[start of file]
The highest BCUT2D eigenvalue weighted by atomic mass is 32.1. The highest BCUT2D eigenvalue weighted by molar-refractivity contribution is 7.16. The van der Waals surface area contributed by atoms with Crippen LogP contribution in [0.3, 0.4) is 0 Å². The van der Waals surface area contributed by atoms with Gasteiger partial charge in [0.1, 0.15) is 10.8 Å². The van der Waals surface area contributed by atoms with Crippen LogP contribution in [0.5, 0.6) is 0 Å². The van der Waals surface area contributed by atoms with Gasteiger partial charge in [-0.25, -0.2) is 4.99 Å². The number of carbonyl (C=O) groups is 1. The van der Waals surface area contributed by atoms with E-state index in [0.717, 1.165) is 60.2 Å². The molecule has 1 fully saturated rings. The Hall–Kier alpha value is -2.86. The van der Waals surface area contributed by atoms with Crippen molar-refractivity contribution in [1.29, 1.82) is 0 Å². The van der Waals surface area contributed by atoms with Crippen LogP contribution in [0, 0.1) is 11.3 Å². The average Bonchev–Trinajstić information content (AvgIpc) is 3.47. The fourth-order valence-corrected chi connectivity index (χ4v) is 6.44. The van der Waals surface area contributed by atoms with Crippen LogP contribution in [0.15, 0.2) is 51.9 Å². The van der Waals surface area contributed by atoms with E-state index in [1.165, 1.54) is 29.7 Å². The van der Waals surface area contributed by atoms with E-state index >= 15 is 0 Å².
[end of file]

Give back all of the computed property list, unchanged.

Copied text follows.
The highest BCUT2D eigenvalue weighted by atomic mass is 32.1. The highest BCUT2D eigenvalue weighted by molar-refractivity contribution is 7.16. The van der Waals surface area contributed by atoms with Crippen LogP contribution in [0.3, 0.4) is 0 Å². The van der Waals surface area contributed by atoms with Gasteiger partial charge in [0.1, 0.15) is 10.8 Å². The van der Waals surface area contributed by atoms with Crippen LogP contribution in [0.5, 0.6) is 0 Å². The van der Waals surface area contributed by atoms with Gasteiger partial charge in [-0.25, -0.2) is 4.99 Å². The number of carbonyl (C=O) groups is 1. The van der Waals surface area contributed by atoms with E-state index in [0.717, 1.165) is 60.2 Å². The molecule has 1 fully saturated rings. The Hall–Kier alpha value is -2.86. The van der Waals surface area contributed by atoms with Crippen molar-refractivity contribution in [1.29, 1.82) is 0 Å². The van der Waals surface area contributed by atoms with Crippen LogP contribution in [0, 0.1) is 11.3 Å². The average Bonchev–Trinajstić information content (AvgIpc) is 3.47. The fourth-order valence-corrected chi connectivity index (χ4v) is 6.44. The van der Waals surface area contributed by atoms with Crippen LogP contribution in [0.15, 0.2) is 51.9 Å². The van der Waals surface area contributed by atoms with E-state index in [1.165, 1.54) is 29.7 Å². The van der Waals surface area contributed by atoms with E-state index >= 15 is 0 Å².